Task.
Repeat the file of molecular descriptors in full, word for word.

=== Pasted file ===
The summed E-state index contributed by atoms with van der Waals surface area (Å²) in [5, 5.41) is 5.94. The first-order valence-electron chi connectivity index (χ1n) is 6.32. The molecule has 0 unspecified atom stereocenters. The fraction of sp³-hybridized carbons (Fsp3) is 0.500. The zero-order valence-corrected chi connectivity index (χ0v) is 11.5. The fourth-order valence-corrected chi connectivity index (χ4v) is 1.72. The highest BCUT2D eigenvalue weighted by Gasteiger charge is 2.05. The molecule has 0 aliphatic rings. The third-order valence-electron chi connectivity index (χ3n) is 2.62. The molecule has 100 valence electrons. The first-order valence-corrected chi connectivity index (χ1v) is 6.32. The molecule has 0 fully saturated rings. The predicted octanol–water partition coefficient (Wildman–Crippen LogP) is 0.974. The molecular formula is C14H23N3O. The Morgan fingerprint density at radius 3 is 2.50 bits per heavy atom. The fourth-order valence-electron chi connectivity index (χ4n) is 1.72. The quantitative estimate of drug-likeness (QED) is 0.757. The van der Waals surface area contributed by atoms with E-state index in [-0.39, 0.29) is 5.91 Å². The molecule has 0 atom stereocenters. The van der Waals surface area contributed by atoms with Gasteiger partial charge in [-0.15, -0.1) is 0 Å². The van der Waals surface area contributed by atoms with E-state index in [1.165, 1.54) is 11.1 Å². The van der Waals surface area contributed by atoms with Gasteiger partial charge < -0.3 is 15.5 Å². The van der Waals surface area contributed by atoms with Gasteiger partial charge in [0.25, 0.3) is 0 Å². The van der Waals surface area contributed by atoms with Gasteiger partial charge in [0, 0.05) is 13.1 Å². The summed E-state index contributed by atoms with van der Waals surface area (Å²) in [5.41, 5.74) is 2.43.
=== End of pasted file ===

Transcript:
The summed E-state index contributed by atoms with van der Waals surface area (Å²) in [5, 5.41) is 5.94. The first-order valence-electron chi connectivity index (χ1n) is 6.32. The molecule has 0 unspecified atom stereocenters. The fraction of sp³-hybridized carbons (Fsp3) is 0.500. The zero-order valence-corrected chi connectivity index (χ0v) is 11.5. The fourth-order valence-corrected chi connectivity index (χ4v) is 1.72. The highest BCUT2D eigenvalue weighted by Gasteiger charge is 2.05. The molecule has 0 aliphatic rings. The third-order valence-electron chi connectivity index (χ3n) is 2.62. The molecule has 100 valence electrons. The first-order valence-corrected chi connectivity index (χ1v) is 6.32. The molecule has 0 fully saturated rings. The predicted octanol–water partition coefficient (Wildman–Crippen LogP) is 0.974. The molecular formula is C14H23N3O. The Morgan fingerprint density at radius 3 is 2.50 bits per heavy atom. The fourth-order valence-electron chi connectivity index (χ4n) is 1.72. The quantitative estimate of drug-likeness (QED) is 0.757. The van der Waals surface area contributed by atoms with E-state index in [-0.39, 0.29) is 5.91 Å². The molecule has 0 atom stereocenters. The van der Waals surface area contributed by atoms with Gasteiger partial charge in [-0.15, -0.1) is 0 Å². The van der Waals surface area contributed by atoms with E-state index in [1.165, 1.54) is 11.1 Å². The van der Waals surface area contributed by atoms with Gasteiger partial charge < -0.3 is 15.5 Å². The van der Waals surface area contributed by atoms with Gasteiger partial charge in [0.25, 0.3) is 0 Å². The van der Waals surface area contributed by atoms with Gasteiger partial charge in [0, 0.05) is 13.1 Å². The summed E-state index contributed by atoms with van der Waals surface area (Å²) in [5.41, 5.74) is 2.43.